Monday, August 31, 2009

Strange Monuments of Mount Auburn

Mount Auburn is full of elaborate monuments, so it's hard for any individual monument to stand out. Regular old angels and marble lace won't cut it.

What will draw attention? A 25-foot edifice embellished with a man-sized urn, giant mastiff, and marble relief panels depicting mail delivery.

This is the grave of William F. Harnden, founder of one of America's first private express companies. In 1839, when Harnden sent his first package, the United States was expanding tremendously, both geographically and economically. Many historians have pointed toward twin revolutions in transportation and communications to explain this growth. Harnden brought both together in his express company — he shipped packages via railroad and steamship. He died in 1845 at age 31.

In order to commemorate Harnden's important work, his family depicted elements of his business on his memorial.
Here we have well-dressed man handing a package to a woman. He seems to have driven to her door in a wagon — the wheel is behind him and she is hatless, suggesting that she is not dressed to leave the house. I find this image a bit surprising because historians generally emphasize the role of mail and railroads in expanding political connections and business opportunities between men. With a slight clothing change, this could be an image of me accepting a UPS package containing a book from Amazon. Did Harnden envision his business as customer-oriented rather than business-oriented? And did he envision his average customer as a woman?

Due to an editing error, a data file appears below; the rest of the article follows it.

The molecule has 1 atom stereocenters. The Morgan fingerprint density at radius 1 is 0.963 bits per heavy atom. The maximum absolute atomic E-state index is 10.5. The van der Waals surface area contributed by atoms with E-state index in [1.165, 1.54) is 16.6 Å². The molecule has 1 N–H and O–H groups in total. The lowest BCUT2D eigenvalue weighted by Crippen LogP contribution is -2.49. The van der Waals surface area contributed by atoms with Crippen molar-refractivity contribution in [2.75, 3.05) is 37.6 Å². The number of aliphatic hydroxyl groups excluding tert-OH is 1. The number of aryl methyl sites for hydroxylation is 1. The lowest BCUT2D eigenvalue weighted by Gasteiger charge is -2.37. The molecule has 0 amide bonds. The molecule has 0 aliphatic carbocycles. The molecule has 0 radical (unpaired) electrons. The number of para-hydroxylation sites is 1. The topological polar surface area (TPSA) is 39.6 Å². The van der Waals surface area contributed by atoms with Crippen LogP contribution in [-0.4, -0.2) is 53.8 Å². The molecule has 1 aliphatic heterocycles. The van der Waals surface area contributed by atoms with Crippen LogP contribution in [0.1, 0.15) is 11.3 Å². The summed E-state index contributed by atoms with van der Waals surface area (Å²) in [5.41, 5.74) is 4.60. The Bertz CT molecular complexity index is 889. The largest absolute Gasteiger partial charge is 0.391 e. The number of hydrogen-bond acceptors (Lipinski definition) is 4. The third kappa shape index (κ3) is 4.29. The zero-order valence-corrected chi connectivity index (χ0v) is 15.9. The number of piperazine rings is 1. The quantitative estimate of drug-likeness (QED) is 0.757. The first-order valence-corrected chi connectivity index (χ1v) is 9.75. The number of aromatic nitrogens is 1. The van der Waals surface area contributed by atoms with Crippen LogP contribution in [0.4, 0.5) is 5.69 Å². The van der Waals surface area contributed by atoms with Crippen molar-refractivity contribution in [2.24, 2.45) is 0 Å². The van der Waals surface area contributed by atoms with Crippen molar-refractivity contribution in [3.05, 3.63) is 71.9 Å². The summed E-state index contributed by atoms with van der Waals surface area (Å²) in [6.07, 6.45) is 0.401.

The other relief is a bit more difficult to decipher, but no less interesting:
Here we have a woman (possibly the same woman) indoors, holding a baby and caring for a toddler. Behind her, a man stares out the window. There is a stove on one side of the room and an object in the foreground that might be a little cart (?). The man is resting his hand on a stack of lumpy objects that might be packages.

Is this image meant to show the interior of a house? Of a store? Is our female customer struggling to drag her offspring to the local post office to retrieve her package? Or is the man in the background her husband, waiting wistfully for someone to come and carry his packages away? Is the woman Harnden's wife, harassed by daily cares while he daydreams about deliveries? I don't know, but I'd appreciate any insight you might have. It's worth noting that the woman is still the focus of the image.

In addition to these panels, the monument has several other striking features.
The canopy is emblazoned with four virtues: hope, charity, faith, and justice. These are illustrated with icons — a dove, a cup, a cross, and a wide, staring eye. The eye is a bit jarring. I confess that I was expecting scales.

This dog reminds me of my childhood trips to Civil War battlefields. My parents would encourage us to look for animals on the monuments to keep our interest when we were very young. My sister had a special love for the 11th Pennsylvania's mascot, Sallie, and demanded to visit her statue on every visit.

Brighid and Sallie:

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